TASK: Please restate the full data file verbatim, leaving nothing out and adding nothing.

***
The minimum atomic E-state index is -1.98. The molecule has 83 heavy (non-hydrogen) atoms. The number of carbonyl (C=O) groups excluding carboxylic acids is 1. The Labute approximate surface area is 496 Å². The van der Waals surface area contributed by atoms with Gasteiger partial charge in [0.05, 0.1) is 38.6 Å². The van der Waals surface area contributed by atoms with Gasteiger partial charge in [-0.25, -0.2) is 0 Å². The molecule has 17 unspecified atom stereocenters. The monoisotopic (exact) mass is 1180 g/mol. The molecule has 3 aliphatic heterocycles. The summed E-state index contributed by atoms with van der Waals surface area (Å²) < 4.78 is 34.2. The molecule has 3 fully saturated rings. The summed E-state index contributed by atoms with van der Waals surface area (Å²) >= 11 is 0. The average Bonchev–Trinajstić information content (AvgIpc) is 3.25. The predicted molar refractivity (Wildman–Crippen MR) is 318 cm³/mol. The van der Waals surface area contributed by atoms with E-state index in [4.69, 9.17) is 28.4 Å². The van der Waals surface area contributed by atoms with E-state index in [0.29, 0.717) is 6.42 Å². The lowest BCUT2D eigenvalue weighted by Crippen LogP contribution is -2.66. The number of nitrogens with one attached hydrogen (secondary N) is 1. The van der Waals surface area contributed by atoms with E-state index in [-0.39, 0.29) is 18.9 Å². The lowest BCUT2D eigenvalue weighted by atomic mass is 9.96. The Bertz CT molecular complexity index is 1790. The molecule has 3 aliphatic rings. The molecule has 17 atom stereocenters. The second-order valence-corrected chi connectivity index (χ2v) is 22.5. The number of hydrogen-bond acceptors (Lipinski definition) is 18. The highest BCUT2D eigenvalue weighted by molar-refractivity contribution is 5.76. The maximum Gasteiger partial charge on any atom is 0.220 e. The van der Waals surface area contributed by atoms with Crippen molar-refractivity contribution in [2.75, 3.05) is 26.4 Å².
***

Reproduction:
The minimum atomic E-state index is -1.98. The molecule has 83 heavy (non-hydrogen) atoms. The number of carbonyl (C=O) groups excluding carboxylic acids is 1. The Labute approximate surface area is 496 Å². The van der Waals surface area contributed by atoms with Gasteiger partial charge in [0.05, 0.1) is 38.6 Å². The van der Waals surface area contributed by atoms with Gasteiger partial charge in [-0.25, -0.2) is 0 Å². The molecule has 17 unspecified atom stereocenters. The monoisotopic (exact) mass is 1180 g/mol. The molecule has 3 aliphatic heterocycles. The summed E-state index contributed by atoms with van der Waals surface area (Å²) < 4.78 is 34.2. The molecule has 3 fully saturated rings. The summed E-state index contributed by atoms with van der Waals surface area (Å²) >= 11 is 0. The average Bonchev–Trinajstić information content (AvgIpc) is 3.25. The predicted molar refractivity (Wildman–Crippen MR) is 318 cm³/mol. The van der Waals surface area contributed by atoms with E-state index in [4.69, 9.17) is 28.4 Å². The van der Waals surface area contributed by atoms with E-state index in [0.29, 0.717) is 6.42 Å². The lowest BCUT2D eigenvalue weighted by Crippen LogP contribution is -2.66. The number of nitrogens with one attached hydrogen (secondary N) is 1. The van der Waals surface area contributed by atoms with E-state index in [-0.39, 0.29) is 18.9 Å². The lowest BCUT2D eigenvalue weighted by atomic mass is 9.96. The Bertz CT molecular complexity index is 1790. The molecule has 3 aliphatic rings. The molecule has 17 atom stereocenters. The second-order valence-corrected chi connectivity index (χ2v) is 22.5. The number of hydrogen-bond acceptors (Lipinski definition) is 18. The highest BCUT2D eigenvalue weighted by molar-refractivity contribution is 5.76. The maximum Gasteiger partial charge on any atom is 0.220 e. The van der Waals surface area contributed by atoms with Crippen molar-refractivity contribution in [2.75, 3.05) is 26.4 Å².